Some of the biggest air operators of the world are present for facilitating air travel to Lebanon. Qatar Airways, Emirates, Turkish Airlines, Royal Jordanian Airlines and Middle East Airlines are joined by British Airways, Alitalia, Iberia Airlines, Air France and Lufthansa to operate on this route.
There is high competition present amongst airlines providing direct flights on this route. The flag carriers of UK, Spain and Lebanon, British Airways, Iberia Airlines and Middle East Airlines, are operating direct flights which take off from London Heathrow to land in Beirut, the capital of Lebanon.
Direct flights just take 4.5 hours to complete the whole journey. The flight time of indirect Lebanon flights is about 7 hours, taking a single stopover which would take an additional 1.5 hours or so for boarding the connecting flight.
With the entire country being small, all local transportation relies on the road network. Bus services are a bit constrained spread amongst few towns and the main cities. Local public transportation relies on minibuses plying over specified routes. Most of the public transportation setup is privately owned and operated. Taxis are of two categories and form the main component of road transportation, as car rentals are highly expensive and commute via bike is highly discouraged owing to excessive and dangerous road traffic. Shared ‘service’ taxis and ‘private’ taxis both operate in the same domain. However, their rates vary greatly as shared taxis save a lot in terms of divided fare. There are two main seaports which attend to passenger ferry services for coastal tours as well as water transportation.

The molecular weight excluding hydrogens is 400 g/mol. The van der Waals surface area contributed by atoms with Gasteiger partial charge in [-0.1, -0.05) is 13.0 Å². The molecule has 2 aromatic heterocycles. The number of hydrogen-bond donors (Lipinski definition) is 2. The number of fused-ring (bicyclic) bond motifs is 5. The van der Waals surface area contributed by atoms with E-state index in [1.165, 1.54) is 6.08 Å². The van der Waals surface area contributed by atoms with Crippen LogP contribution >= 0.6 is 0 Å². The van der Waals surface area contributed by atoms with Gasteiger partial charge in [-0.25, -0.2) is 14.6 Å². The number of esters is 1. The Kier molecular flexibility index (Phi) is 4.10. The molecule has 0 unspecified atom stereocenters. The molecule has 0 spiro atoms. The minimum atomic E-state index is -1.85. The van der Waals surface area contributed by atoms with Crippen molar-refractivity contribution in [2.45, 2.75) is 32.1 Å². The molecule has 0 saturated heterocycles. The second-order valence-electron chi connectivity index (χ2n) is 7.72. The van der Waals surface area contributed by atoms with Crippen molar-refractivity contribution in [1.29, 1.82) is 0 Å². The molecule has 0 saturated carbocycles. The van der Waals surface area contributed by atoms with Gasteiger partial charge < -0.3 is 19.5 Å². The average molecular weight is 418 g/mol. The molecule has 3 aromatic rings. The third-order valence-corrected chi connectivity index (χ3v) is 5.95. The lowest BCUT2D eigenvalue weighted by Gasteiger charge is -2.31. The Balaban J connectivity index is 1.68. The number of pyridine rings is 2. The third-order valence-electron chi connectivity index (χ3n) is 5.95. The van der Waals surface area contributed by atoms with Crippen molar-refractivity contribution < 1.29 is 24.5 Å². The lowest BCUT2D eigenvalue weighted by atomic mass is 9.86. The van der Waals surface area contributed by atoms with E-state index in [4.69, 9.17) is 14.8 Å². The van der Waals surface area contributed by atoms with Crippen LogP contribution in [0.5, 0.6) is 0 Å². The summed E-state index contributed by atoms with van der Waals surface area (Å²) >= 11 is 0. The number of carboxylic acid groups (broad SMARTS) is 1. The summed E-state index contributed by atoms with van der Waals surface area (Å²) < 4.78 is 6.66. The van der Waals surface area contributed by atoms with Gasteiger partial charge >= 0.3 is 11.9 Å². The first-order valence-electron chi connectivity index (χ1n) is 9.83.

Lebanon is generally more intent towards deluxe rooms and suites in high-rise or low rise hotels, depending on the area being suburban or a commercial district. The biggest advantages are in terms of luxury standards, access to major landmarks as well as ample views of the surroundings. Towards the beachside and coastal areas, there are high rise apartments and hotels, which are also observed amongst shopping and commercial areas. Many of these hotels constitute of shopping plazas themselves. Towards the seafront, there are resorts and lodges which specialize in luxury amenities like pools, spas and outdoor restaurants. The boutique category includes multiple hotel accommodations which are based upon renovated buildings in older towns, conserved over centuries. Winters bring in their own added attraction in Lebanon, with multiple ski resorts opening their doors in the northern mountain ranges and slopes for ski training as well as trekking. Clubs, guesthouses and lodges fall in special accommodations category, as they are mostly rare and highlight heritage and culture, mostly within rural areas and districts. You’ll observe that the elite class of hotels fall in European influence in terms of style, designs and overall environment of services.